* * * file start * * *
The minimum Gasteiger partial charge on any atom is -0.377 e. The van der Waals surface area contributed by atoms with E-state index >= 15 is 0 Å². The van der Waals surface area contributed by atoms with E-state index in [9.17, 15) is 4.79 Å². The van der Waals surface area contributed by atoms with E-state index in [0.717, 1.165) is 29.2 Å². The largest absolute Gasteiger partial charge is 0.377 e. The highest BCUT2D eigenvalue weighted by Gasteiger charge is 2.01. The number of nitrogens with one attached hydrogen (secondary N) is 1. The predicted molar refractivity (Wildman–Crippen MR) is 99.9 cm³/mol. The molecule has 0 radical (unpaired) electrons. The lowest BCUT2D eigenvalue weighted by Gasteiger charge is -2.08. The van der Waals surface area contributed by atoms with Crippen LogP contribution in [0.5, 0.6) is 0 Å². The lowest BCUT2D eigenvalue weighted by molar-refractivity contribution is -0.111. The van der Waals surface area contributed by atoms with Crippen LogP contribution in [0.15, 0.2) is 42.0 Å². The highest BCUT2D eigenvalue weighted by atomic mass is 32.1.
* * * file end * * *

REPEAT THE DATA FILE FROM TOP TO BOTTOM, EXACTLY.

The minimum Gasteiger partial charge on any atom is -0.377 e. The van der Waals surface area contributed by atoms with E-state index >= 15 is 0 Å². The van der Waals surface area contributed by atoms with E-state index in [9.17, 15) is 4.79 Å². The van der Waals surface area contributed by atoms with E-state index in [0.717, 1.165) is 29.2 Å². The largest absolute Gasteiger partial charge is 0.377 e. The highest BCUT2D eigenvalue weighted by Gasteiger charge is 2.01. The number of nitrogens with one attached hydrogen (secondary N) is 1. The predicted molar refractivity (Wildman–Crippen MR) is 99.9 cm³/mol. The molecule has 0 radical (unpaired) electrons. The lowest BCUT2D eigenvalue weighted by Gasteiger charge is -2.08. The van der Waals surface area contributed by atoms with Crippen LogP contribution in [0.5, 0.6) is 0 Å². The lowest BCUT2D eigenvalue weighted by molar-refractivity contribution is -0.111. The van der Waals surface area contributed by atoms with Crippen LogP contribution in [0.15, 0.2) is 42.0 Å². The highest BCUT2D eigenvalue weighted by atomic mass is 32.1.